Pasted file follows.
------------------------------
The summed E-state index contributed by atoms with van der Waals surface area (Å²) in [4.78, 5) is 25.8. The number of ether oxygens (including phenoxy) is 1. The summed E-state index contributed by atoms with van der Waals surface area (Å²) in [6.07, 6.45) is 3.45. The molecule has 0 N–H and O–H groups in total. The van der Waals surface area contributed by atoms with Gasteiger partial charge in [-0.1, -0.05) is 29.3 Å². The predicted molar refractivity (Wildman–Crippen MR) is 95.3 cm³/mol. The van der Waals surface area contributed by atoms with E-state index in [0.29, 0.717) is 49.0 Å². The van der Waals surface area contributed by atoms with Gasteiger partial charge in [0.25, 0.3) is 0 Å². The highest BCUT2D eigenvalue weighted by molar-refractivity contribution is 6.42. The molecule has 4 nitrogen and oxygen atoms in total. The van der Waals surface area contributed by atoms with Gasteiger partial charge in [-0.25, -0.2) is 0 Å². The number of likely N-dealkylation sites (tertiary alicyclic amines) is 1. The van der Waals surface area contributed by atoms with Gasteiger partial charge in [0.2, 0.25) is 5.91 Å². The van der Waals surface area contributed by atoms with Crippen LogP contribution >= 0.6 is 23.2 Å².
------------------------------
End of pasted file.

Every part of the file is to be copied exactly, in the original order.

The summed E-state index contributed by atoms with van der Waals surface area (Å²) in [4.78, 5) is 25.8. The number of ether oxygens (including phenoxy) is 1. The summed E-state index contributed by atoms with van der Waals surface area (Å²) in [6.07, 6.45) is 3.45. The molecule has 0 N–H and O–H groups in total. The van der Waals surface area contributed by atoms with Gasteiger partial charge in [-0.1, -0.05) is 29.3 Å². The predicted molar refractivity (Wildman–Crippen MR) is 95.3 cm³/mol. The van der Waals surface area contributed by atoms with E-state index in [0.29, 0.717) is 49.0 Å². The van der Waals surface area contributed by atoms with Gasteiger partial charge in [0.25, 0.3) is 0 Å². The highest BCUT2D eigenvalue weighted by molar-refractivity contribution is 6.42. The molecule has 4 nitrogen and oxygen atoms in total. The van der Waals surface area contributed by atoms with Gasteiger partial charge in [-0.25, -0.2) is 0 Å². The number of likely N-dealkylation sites (tertiary alicyclic amines) is 1. The van der Waals surface area contributed by atoms with Gasteiger partial charge in [0.2, 0.25) is 5.91 Å². The van der Waals surface area contributed by atoms with Crippen LogP contribution >= 0.6 is 23.2 Å².